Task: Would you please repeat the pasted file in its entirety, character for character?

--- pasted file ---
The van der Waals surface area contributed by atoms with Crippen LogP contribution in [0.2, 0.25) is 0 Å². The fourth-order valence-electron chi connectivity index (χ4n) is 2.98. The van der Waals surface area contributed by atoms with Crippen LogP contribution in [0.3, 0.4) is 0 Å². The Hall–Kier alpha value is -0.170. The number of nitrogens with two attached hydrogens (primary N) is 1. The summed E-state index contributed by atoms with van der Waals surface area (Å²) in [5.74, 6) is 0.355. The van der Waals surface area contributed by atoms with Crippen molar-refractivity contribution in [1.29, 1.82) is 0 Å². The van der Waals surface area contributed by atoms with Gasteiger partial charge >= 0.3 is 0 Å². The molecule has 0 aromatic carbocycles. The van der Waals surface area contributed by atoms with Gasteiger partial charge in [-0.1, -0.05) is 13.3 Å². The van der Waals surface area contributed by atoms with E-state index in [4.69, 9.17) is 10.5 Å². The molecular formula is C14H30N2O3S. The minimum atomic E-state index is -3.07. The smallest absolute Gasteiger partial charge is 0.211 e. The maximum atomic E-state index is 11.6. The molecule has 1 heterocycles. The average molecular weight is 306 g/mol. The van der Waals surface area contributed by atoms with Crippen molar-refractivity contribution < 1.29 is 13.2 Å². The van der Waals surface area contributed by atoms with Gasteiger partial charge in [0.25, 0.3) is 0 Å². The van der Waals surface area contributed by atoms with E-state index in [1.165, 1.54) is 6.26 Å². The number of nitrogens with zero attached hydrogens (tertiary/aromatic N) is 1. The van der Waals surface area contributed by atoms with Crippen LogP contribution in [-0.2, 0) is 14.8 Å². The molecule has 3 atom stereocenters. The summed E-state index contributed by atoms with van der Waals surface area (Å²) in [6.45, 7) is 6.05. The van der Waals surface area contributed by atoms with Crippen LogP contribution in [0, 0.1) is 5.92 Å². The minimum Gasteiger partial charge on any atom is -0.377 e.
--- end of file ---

The van der Waals surface area contributed by atoms with Crippen LogP contribution in [0.2, 0.25) is 0 Å². The fourth-order valence-electron chi connectivity index (χ4n) is 2.98. The van der Waals surface area contributed by atoms with Crippen LogP contribution in [0.3, 0.4) is 0 Å². The Hall–Kier alpha value is -0.170. The number of nitrogens with two attached hydrogens (primary N) is 1. The summed E-state index contributed by atoms with van der Waals surface area (Å²) in [5.74, 6) is 0.355. The van der Waals surface area contributed by atoms with Crippen molar-refractivity contribution in [1.29, 1.82) is 0 Å². The van der Waals surface area contributed by atoms with Gasteiger partial charge >= 0.3 is 0 Å². The molecule has 0 aromatic carbocycles. The van der Waals surface area contributed by atoms with Gasteiger partial charge in [-0.1, -0.05) is 13.3 Å². The van der Waals surface area contributed by atoms with E-state index in [4.69, 9.17) is 10.5 Å². The molecular formula is C14H30N2O3S. The minimum atomic E-state index is -3.07. The smallest absolute Gasteiger partial charge is 0.211 e. The maximum atomic E-state index is 11.6. The molecule has 1 heterocycles. The average molecular weight is 306 g/mol. The van der Waals surface area contributed by atoms with Crippen molar-refractivity contribution < 1.29 is 13.2 Å². The van der Waals surface area contributed by atoms with Gasteiger partial charge in [0.25, 0.3) is 0 Å². The van der Waals surface area contributed by atoms with E-state index in [1.165, 1.54) is 6.26 Å². The number of nitrogens with zero attached hydrogens (tertiary/aromatic N) is 1. The van der Waals surface area contributed by atoms with Crippen LogP contribution in [-0.2, 0) is 14.8 Å². The molecule has 3 atom stereocenters. The summed E-state index contributed by atoms with van der Waals surface area (Å²) in [6.45, 7) is 6.05. The van der Waals surface area contributed by atoms with Crippen LogP contribution in [0, 0.1) is 5.92 Å². The minimum Gasteiger partial charge on any atom is -0.377 e.